Attacks on US Soldiers Continue; Council Deliberates Leadership


Tuesday  July 15, 2003

Naseer Al-Nahr • Asharq Al-Awsat

BAGHDAD, 15 July 2003 — The United States lost another soldier in postwar combat in Iraq yesterday, underscoring the difficulties it faces in quashing resistance as a governing council of local leaders began its work.

The US military is braced for a surge in attacks this week to coincide with anniversaries linked to ousted President Saddam Hussein, his Baath Party and Iraqi nationalism. A group which said it was an Iraqi branch of the Al-Qaeda network claimed responsibility for attacks on US soldiers in an audio tape broadcast on Sunday but its rhetoric sounded more typical of Saddam supporters than Islamic militants.

A blast damaged an empty parked car used by the Tunisian ambassador yesterday afternoon but caused no casualties. Witnesses said drive-by attackers had thrown a small bomb at the car but the US military said the cause was not yet clear.

The explosion took place a few hundred meters away from the compound housing the new governing council in Baghdad and close to other buildings used by the US-led occupying authorities.

The 25-member council, launched on Sunday, decided yesterday to send a delegation to the United Nations Security Council and set up three committees to define its priorities and procedures, including who should lead it.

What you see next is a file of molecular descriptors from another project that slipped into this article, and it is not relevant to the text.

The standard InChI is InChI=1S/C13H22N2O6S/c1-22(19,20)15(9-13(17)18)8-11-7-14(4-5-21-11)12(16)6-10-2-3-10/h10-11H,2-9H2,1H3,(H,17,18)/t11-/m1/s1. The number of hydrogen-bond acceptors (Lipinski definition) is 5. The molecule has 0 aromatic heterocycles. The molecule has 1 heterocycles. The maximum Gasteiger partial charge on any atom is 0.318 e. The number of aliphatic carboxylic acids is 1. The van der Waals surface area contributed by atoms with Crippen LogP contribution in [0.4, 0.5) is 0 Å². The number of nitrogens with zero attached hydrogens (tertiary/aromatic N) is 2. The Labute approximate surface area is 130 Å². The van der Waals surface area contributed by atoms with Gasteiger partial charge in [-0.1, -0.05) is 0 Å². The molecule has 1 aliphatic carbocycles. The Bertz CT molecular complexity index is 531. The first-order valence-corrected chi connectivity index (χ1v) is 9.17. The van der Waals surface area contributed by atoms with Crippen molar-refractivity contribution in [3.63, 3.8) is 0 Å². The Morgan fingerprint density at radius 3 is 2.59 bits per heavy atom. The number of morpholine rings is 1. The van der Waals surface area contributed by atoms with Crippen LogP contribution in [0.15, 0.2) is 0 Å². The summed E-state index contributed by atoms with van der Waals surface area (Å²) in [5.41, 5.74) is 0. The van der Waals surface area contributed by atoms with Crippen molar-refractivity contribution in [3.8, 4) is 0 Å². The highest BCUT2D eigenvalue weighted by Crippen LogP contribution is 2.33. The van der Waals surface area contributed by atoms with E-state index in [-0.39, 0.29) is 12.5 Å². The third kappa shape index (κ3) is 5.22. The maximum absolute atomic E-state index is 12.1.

In the latest attack on US troops, assailants fired on a convoy in the central Al-Mansour area of Baghdad at around 6 a.m. (0200 GMT), the military said.

Witnesses said one vehicle was hit by a rocket-propelled grenade and another by machine-gun fire. Bloodstains on an armored Humvee vehicle and the crumpled cab of an army truck bore testimony to the attack. Dozens of US troops searched the area as helicopters hovered above. Soldiers searching an abandoned house in the area found a light machine gun probably used in the attack.

Thirty-two US soldiers have been killed in Iraq since President George W. Bush declared major combat over on May 1.

The governing council, which the US hopes will reduce resentment of its occupation following the war that ousted Saddam, got down to business yesterday and promptly decided to make its mark on the world stage and also deliberated how to settle the leadership issue.

It could elect a single chairman or choose to have its presidency rotate among representatives of Iraq’s various religious and ethnic groups, political sources said.


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